Sure, we all care about the safety of others in the backcountry. But it takes a special group of people to put in the work to making their ski community a little bit safer. Andrew Crockett, MD is the champion of a group working to build an avalanche beacon training park at Pinkham Notch below Mount Washington. We caught up with Crockett to talk about the project, his passion for it, and the team behind him making it happen. Donate below!

Courtesy: Ryan Wichelns

goEast: What’s your personal history with backcountry skiing, Pinkham Notch, and Mount Washington? How and for how long have you personally used the area? What’s your connection to it?

Crockett: So, I grew up in Salt Lake City. It’s hard not to be enchanted by the Wasatch Mountains that overlook the Salt Lake Valley, there. I spent a lot of my youth climbing and trekking, snowshoeing and skiing in those mountains but I was always drawn more to the backcountry experience than the on-piste world. I always had a goal of spending more ski days in the backcountry than inbounds, even though I usually had a season pass to a local spot. At one point, I was spending 25-plus days per winter touring the Wasatch Mountains.

Since moving to New Hampshire, I’ve tried to rekindle my love of backcountry skiing, snowshoeing and climbing. Mount Washington is the obvious place for this passion to play out. I look forward again this year to being part of that eclectic community of skiers and riders earning their turns, snowshoers out for the beauty of the winter world and climbers rising to the next challenge. The culture and passion of the Mount Washington crowd is truly something unique and inspiring.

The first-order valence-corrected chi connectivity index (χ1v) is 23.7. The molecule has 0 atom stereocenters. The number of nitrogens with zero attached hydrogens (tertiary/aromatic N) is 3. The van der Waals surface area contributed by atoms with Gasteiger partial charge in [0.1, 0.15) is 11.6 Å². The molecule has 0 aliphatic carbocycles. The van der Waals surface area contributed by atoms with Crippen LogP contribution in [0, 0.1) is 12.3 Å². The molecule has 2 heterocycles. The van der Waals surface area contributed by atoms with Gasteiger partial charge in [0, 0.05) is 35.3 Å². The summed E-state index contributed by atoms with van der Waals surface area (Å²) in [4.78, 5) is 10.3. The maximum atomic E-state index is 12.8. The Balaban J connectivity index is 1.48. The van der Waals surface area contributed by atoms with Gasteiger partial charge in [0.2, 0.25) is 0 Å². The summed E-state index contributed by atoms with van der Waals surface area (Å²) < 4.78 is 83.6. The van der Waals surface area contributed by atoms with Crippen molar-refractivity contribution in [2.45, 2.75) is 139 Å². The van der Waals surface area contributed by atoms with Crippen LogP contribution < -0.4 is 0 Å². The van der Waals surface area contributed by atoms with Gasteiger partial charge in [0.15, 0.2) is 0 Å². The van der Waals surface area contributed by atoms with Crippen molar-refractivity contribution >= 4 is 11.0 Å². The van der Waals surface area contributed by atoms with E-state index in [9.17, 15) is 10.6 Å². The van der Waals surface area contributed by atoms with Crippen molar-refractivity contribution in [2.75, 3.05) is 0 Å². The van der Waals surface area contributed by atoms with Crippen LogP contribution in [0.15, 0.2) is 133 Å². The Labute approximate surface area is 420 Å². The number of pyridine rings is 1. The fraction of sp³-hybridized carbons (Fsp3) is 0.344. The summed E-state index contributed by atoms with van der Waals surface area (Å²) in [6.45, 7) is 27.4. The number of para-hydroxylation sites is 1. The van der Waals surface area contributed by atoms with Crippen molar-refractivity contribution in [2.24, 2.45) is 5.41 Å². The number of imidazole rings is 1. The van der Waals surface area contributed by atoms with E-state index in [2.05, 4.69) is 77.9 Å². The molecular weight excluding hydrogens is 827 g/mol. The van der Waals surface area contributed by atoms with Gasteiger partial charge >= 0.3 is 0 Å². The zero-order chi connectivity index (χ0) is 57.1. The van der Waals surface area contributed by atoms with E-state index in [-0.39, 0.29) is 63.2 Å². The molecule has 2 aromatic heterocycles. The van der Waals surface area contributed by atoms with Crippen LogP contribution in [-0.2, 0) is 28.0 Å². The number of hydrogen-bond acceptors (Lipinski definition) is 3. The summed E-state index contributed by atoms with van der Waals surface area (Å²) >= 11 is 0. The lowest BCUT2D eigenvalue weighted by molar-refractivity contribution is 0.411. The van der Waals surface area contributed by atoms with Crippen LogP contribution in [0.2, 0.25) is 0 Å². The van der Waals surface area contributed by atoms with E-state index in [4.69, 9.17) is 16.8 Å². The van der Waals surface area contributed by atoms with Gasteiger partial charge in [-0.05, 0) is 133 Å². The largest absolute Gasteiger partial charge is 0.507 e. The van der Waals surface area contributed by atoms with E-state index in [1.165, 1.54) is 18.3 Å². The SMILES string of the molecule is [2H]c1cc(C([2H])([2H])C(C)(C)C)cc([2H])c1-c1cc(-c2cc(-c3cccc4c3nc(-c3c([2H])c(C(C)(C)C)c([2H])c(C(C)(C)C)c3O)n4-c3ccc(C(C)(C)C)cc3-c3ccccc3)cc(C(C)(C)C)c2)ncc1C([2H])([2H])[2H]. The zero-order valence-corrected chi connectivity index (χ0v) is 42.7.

goEast: Was avalanche safety always a big part of your mindset?

Crockett: Honestly, no. When I think back on it, it’s kind of a miracle that I’m still even alive. It wasn’t until I had a classmate in medical school die in an avalanche while snowshoeing an area in Utah that I had travelled dozens of times that I really started taking my safety seriously. From there I began working to be as safe as I could. I listened to the forecasters every morning, even if I had no plans to ski that day, just so I could understand the building snowpack. I’d work on beacon skills with my wife (the best ski partner ever) during the off season by hiding a beacon in a grocery store or in the woods on a hike and having the other find it. Avalanche safety became a bit of an obsession, but it wasn’t initially.

The author (L), Jim Cooros MD, Elizabeth Hamilton MD, and their guides at Pinkham Notch.

goEast: Obviously you’re not alone in that “obsession.” Who is the team you’re working on this big project with?